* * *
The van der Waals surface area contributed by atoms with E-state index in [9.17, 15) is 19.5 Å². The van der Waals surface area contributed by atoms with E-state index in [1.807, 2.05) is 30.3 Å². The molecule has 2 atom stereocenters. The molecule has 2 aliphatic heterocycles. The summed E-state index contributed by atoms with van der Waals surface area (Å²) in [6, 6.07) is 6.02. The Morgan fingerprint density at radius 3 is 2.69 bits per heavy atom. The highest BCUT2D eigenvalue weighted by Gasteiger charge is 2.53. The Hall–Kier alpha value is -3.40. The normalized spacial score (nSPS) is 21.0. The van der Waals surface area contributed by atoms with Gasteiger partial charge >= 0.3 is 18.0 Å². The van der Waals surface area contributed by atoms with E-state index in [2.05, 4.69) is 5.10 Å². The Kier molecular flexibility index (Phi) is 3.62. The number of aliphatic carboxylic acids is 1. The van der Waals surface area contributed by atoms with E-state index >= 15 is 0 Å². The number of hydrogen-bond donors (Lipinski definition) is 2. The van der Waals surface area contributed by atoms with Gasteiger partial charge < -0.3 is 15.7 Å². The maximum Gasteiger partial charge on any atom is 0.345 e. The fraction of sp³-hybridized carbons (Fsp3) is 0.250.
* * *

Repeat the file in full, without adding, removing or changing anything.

The van der Waals surface area contributed by atoms with E-state index in [9.17, 15) is 19.5 Å². The van der Waals surface area contributed by atoms with E-state index in [1.807, 2.05) is 30.3 Å². The molecule has 2 atom stereocenters. The molecule has 2 aliphatic heterocycles. The summed E-state index contributed by atoms with van der Waals surface area (Å²) in [6, 6.07) is 6.02. The Morgan fingerprint density at radius 3 is 2.69 bits per heavy atom. The highest BCUT2D eigenvalue weighted by Gasteiger charge is 2.53. The Hall–Kier alpha value is -3.40. The normalized spacial score (nSPS) is 21.0. The van der Waals surface area contributed by atoms with Gasteiger partial charge >= 0.3 is 18.0 Å². The van der Waals surface area contributed by atoms with E-state index in [2.05, 4.69) is 5.10 Å². The Kier molecular flexibility index (Phi) is 3.62. The number of aliphatic carboxylic acids is 1. The van der Waals surface area contributed by atoms with E-state index >= 15 is 0 Å². The number of hydrogen-bond donors (Lipinski definition) is 2. The van der Waals surface area contributed by atoms with Gasteiger partial charge < -0.3 is 15.7 Å². The maximum Gasteiger partial charge on any atom is 0.345 e. The fraction of sp³-hybridized carbons (Fsp3) is 0.250.